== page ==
Breathing Life Back Into The Oldest Cider Mill
Breathing Life Back Into The Oldest Working Cider Mill
Crediton & Cider Country
If anyone was going to take cider out of the 19th century and into the 20th, it was going to happen in Crediton. The Cider Works (also known as a cider mill) pre-dates any of the industries which now ply their trade in ‘Our Lords Meadow’ – a muster point for King Charles during the Civil war, now a pleasant, unremarkable trading estate. The Cider Works is an imposing building which looks out over the valley – and stands as an emphatic reminder of the importance and status of cider to the town and wider area. It’s a big steel and brick building, built on the north side of a steep hill. The vat house is cut into that hill, and so maintains a smooth cool temperature all year long – neither freezing in the winter, nor warm in the summer. Perfect for fermentation and storage of good cider.
Crediton’s early fame was for its woollen cloth. The weavers of the town had international renown, and serge produced in ‘Kirton’ was considered the finest available in Europe. Transported by river and sea and traded in Florence, Devon was woven into the silk road. This same road delivered us the apple tree from the Ural mountains of Kazakhstan.
Whilst other towns gradually took Crediton’s crown for cloth production – Crediton’s love of the apple only grew. By the early 20th century enough apples were grown just in the gardens and small-holdings within the town itself to keep the entire town tipsy all year. This is without the colossal output of large planned farm orchards. Crediton, Sandford and the surrounding area was and remains cider country. In his superb ‘Book of the West’ Sabine Baring-Gould devotes a chapter to Crediton, of the eight pages – seven are dedicated to recording the significance of cider to the town. The trading links of the Devonians via its many ports explains the similarities between Norman cider making techniques and Devonian methods, not seen in other counties.
The Move To Modern Cider Making Methods
The site of The Cider Works had been a cider mill before the major new construction and expansion was made in the early 1930s. Owned and run by the Burrows family who had a busy hotel and pub business. The Burrows were made an offer by a local firm, Norman and Pring who owned pubs and two local breweries. George Burrows took the job as head cider maker of the new Creedy Valley Cider company, and grabbed his chance to make cider his full-time occupation.
The concept of a ‘Cider Works’ was new, it represented a move away from the farm, and the embracing of modern methods. All forms of manufacturing started to come away from the barnyard, and hearthside and were re-imagined and improved. Good manufacturing is the skill of achieving the best possible product, with the fewest mistakes time and time again. Brewers and cider makers began to look at the huge advances in other industries and apply the method to their world. Out went the hundreds of small barrels, prone to leakage and infection – in came impressive oak vats, easier to clean, strongly made and far less susceptible to spoilage. Out went the small, slow presses which meant apples could lie around and rot before being pressed – in came efficient mills and presses. Huge knife mills ate through the apples and hydraulic presses rapidly extracted the juice. With slick rail cart systems they kept a constant throughput and harvest and pressing ran side by side as we do today.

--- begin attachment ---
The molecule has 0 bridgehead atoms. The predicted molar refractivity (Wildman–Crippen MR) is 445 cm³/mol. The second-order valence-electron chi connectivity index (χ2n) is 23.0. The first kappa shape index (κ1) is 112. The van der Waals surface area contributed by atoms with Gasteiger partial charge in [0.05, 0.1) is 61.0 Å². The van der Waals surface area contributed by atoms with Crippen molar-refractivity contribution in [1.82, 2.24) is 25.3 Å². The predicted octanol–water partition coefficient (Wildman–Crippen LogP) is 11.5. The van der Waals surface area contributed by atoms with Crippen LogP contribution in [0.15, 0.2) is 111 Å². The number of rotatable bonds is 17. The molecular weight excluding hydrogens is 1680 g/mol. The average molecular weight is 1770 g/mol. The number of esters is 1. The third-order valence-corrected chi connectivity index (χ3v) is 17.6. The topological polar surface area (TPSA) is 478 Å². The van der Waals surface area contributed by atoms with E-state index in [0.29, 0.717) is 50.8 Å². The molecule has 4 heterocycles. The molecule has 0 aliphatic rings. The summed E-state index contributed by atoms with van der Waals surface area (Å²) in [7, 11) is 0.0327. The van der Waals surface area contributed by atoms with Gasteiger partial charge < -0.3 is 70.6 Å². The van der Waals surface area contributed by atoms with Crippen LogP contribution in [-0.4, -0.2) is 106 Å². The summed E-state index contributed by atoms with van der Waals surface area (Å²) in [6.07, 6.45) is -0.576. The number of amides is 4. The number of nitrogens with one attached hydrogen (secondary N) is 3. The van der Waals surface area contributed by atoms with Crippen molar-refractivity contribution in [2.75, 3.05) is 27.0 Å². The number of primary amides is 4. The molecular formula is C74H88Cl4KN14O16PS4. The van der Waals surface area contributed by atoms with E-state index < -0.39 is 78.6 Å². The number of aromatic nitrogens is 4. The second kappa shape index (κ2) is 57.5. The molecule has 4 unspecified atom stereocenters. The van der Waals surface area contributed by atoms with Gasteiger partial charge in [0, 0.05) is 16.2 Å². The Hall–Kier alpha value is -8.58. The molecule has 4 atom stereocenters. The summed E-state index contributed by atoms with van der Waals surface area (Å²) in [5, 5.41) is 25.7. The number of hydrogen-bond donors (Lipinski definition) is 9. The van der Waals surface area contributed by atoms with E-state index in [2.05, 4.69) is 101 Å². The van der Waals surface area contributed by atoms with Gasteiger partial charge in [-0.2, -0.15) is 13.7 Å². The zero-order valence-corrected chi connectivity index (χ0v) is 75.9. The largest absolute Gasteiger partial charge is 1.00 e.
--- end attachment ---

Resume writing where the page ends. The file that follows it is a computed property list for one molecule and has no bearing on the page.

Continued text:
And all was well in the town. Creedy Valley Cider employed scores of staff, the locals and well beyond into neighbouring counties enjoyed the peerless ciders produced in prodigious quantity. The local farmers had a market for their fruit, and in the year that the Royal Show visited Devon in 1952 Creedy Valley scooped first and second prize in the longest running cider competition in the world. The Devon County Cider Championship. Sadly in 1964 the business became a target for the big-boys. It was the pubs owned by the parent company that Whitbread were after – and Creedy Valley Cider was boxed off in the sale. Eventually ending up with HP Bulmer, who ran down the stocks and closed the business for good in 1967.
New Life At The Cider Works
The great goliath slept, whilst the vats were dismantled, the presses and mills removed and became temporary home to other firms. I was 26 before I learned that the mighty hulk on the hill was once a cider factory. I learned it from my rugby coach’s dad, Owen Burridge. Owen was the last working cooper in our town – a trade of seven years apprenticeship, men of worth and respect – but who lost their value in what seemed the blink of an eye. Pressed steel and aluminium replaced wood, and a dodgy barrel was simply scrapped – not repaired.
When a town or a place loses a business that so many are connected to, it has an impact. Part of the town identity goes with it, you can call it pride. In 2014 we took the keys of The Cider Works and brought the apples back to the town whose reputation has always been synonymous with cider. And just in time.
As my journey as a cider maker continues I have been fortunate to meet more men and women with memories of The Cider Works – and it brings me such pleasure to hear their accounts and learn, despite the years, how little has really changed. We’ve replaced dodgy roof sheets, repaired some tired flooring – but really, we’ve just moved back in. The Cider Works was built to make cider, it’s tall, it’s cool and it’s full of the fruit of our valleys once again. Let’s drink to that.
To find out more about The Cider Works, it’s history and all we do here now, book yourself into one of our frequent tour & tasting events.